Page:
Indian authorities have left the names of nearly 4 million people off a controversial registry list in the northeast border state of Assam, effectively casting a shadow over their citizenship.
Hundreds of thousands of people fled to India from Bangladesh during its New Delhi-backed war of independence from Pakistan in the early 1970s. Majority settled in Assam, which has a near-165-mile (270km) border with Bangladesh. "To be included in the list, residents of the state had to apply and submit proof that they or their ancestors were in the 1951 NRC or any subsequent voter list till the cut-off date".
Writing in the Economic and Political Weekly, Sanjoy Hazarika, a human rights activist and Director of the Commonwealth Human Rights Initiative, said it was unclear what will happen to those who could find themselves stateless.
One of Prime Minister Narendra Modi's biggest critics is rallying opposition parties against his government after a new list of citizens excluded 4 million people from the northeastern state of Assam in a drive against illegal immigrants.
Scores of people were chased down and killed by machete-armed mobs intent on hounding out Muslim immigrants in 1983. Arunachal which shares long boundary with Assam is vulnerable and therefore state government should take all possible measures in this regard.
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"The Assam Accord says that each and every infiltrator shall be found out and struck out of the NRC". It comprised 1.9 crore names out of the total application of 3.29 crore people in Assam. Since then, more claims have been verified and more names added to the register. "So, our humble appeal to the NRC authorities is that they should be meticulous enough in ensuring Indian citizens are not excluded during claims and objections process".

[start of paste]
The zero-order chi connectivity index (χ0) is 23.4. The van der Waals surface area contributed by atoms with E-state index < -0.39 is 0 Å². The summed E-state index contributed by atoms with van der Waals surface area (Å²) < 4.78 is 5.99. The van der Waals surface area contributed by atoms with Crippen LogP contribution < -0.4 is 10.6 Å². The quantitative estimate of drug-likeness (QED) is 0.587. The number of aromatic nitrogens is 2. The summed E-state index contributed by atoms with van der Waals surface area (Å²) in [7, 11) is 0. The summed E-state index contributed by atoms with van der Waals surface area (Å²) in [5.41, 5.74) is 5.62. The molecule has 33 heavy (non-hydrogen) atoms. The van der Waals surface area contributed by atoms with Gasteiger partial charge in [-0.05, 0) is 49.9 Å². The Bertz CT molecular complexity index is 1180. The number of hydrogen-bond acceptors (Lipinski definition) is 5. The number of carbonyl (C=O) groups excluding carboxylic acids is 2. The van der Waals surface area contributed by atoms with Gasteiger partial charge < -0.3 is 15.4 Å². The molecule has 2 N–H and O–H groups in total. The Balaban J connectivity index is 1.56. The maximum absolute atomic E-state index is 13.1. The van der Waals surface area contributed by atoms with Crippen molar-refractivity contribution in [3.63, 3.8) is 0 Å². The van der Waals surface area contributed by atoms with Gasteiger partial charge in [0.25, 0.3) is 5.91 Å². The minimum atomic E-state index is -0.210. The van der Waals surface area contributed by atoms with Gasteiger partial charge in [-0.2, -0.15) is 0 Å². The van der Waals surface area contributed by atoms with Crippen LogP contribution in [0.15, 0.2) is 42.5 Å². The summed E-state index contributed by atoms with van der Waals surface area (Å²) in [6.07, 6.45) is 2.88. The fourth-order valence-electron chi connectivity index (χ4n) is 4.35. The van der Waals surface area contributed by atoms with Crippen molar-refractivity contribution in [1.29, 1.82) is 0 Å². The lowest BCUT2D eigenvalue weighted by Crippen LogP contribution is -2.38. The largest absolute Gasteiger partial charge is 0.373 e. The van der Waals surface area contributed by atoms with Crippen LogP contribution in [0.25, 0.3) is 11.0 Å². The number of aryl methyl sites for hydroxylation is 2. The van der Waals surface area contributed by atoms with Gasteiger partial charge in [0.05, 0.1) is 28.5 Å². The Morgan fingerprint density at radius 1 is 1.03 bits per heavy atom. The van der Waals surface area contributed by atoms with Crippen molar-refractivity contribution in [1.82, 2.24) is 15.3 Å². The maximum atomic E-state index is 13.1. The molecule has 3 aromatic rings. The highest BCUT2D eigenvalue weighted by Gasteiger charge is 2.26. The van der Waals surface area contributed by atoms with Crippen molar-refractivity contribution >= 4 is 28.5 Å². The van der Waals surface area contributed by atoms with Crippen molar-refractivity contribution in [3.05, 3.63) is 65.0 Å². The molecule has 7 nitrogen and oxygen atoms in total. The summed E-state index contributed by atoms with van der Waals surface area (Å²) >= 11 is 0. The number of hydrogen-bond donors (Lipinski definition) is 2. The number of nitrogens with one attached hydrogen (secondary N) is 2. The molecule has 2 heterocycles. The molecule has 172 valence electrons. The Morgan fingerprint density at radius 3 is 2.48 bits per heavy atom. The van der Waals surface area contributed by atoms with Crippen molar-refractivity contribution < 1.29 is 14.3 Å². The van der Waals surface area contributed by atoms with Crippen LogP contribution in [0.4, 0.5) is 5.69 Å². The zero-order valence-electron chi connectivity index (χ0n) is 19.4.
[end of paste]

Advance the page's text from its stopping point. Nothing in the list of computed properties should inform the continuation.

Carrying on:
"Although we have been told that we can apply once again to get our names enlisted in the citizenship list, we are anxious about our future", said Nur Banu, a 45-year-old woman from the Darrang district, whose family of six was missing from the list.
"Some members met me in my chamber".
"With the publication of the complete draft, a line from Robert Frost's poem, "And miles to go before I sleep" came to my mind". Muazzem Ali said the issue can become "bilateral" only after the Indian government takes it up with the Bangladesh government. He also allayed fears among a section of people, insisting "there is no need to panic as it is not the final NRC".
The Assam controversy comes as the government looks at amending the citizenship law to allow certain "persecuted minorities", including Hindus and Christians from neighboring countries, to obtain legal status after six years of residency in India. But the fundamental issue for many is that they simply don't have documents dating back decades.
RGI has now given one more opportunity to those who couldn't make it to the NRC to prove their citizenship.